Monsanto Town

August 20th, 2019

Corporate personhood has rearticulated how agricultural giant Monsanto operates legally on the landscape.

By locating archival research and field work in the Village of Sauget, Illinois, this project seeks to uncover the sense of corporate personhood, while also opening up a space to consider how the Anthropocene is embodied in the everyday, vernacular activities and landscapes that exist in the sites of industry, far beyond the rhetorical partitions of theoretical, legal, and environmental debate.

For decades, the figure of Monsanto has loomed across the global Anthropocene, a confounding and monolithic presence, yet often a faceless specter responsible for impacts as various as Agent Orange, genetically modified crops, or a range of community and environmental challenges. Invoked popularly as a euphemism for the logic of acceleration characteristic of the Anthropocene, Monsanto is also one of the entities most associated with ramifications of the landmark Citizens United v. Federal Election Commission US Supreme Court ruling, establishing corporate personhood. Ironically, in the midst of acknowledged and visible environmental crisis, and during a political moment upholding the notion that “corporations are people,” Monsanto operates in an echelon with few placed, individual stories and particulars on which to grasp.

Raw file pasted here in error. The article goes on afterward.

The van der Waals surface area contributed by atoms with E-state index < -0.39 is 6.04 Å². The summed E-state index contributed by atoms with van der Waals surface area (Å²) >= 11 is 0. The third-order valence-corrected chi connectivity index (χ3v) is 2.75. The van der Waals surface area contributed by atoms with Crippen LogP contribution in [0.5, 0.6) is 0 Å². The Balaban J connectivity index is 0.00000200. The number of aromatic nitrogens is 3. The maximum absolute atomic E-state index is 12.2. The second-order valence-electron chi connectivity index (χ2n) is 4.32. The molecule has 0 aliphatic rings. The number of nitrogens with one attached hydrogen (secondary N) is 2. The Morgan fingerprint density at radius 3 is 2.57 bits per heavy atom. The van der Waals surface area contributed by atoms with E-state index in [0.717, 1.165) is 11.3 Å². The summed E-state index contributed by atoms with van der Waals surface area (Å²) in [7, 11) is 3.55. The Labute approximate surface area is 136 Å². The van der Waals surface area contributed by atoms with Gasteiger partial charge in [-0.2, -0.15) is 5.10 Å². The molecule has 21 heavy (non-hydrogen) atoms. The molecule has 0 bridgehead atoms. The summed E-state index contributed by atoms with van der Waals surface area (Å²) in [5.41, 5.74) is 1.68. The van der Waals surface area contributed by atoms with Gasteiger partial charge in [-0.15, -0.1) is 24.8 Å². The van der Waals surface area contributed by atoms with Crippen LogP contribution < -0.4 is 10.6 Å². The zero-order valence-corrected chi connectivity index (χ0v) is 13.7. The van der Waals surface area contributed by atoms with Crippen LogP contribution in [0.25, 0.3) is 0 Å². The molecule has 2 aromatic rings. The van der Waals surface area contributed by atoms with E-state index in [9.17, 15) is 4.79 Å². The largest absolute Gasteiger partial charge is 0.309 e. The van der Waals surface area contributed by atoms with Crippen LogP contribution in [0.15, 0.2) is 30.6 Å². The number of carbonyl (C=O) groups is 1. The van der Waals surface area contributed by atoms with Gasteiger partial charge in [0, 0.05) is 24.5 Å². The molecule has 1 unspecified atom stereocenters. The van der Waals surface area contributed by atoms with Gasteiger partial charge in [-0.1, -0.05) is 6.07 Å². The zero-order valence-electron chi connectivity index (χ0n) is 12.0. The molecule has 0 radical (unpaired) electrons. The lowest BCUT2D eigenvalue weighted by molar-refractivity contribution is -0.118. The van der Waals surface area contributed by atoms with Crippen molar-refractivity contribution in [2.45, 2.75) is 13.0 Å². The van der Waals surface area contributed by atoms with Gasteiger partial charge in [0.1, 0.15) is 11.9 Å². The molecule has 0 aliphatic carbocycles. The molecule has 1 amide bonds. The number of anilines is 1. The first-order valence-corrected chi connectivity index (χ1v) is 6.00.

Though its impact is felt globally, the story of Monsanto is a local one. Through archival research and conversations with the community in the village of Sauget, Illinois (initially founded as the industrial suburb of Monsanto in 1926), this project seeks to create the conditions for Sauget residents to tell their side of the story about corporate personhood. Equally, it is an opening up of a space to consider how the Anthropocene is embodied within the everyday activities of the community’s people and landscape; an initial step toward building the platform that will enable the stories and histories of the Anthropocene to be heard and shared in the vernacular across both sides of the Mississippi River. The Monsanto project will culminate in a day of public conversations and a cookout with Sauget residents and their counterparts across the American Bottom.

Monsanto Town seeks to mark the gaps in these overlays through an attention to the everyday life and cultural landscapes of Sauget, as well as archival research into the labor culture at Monsanto’s facilities before public association with PCB production necessitated the change in name in 1977. By combining research with an engaged, multidisciplinary approach to fieldwork, this project will balance the historical, economic, and environmental account of the past and continuing, hazardous, present, of Monsanto Town with confounding points of dissonance and similarity present in the everyday contemporary cultural landscape of Sauget. Through activating both of these methods, this project will locate how, contrary to the popular mythos of this industrial suburb, a rich narrative of one of the epicenters of the Anthropocene can be powerfully understood through its vernacular practices, people, and places – as well as its more obvious smoke stacks and Superfund sites.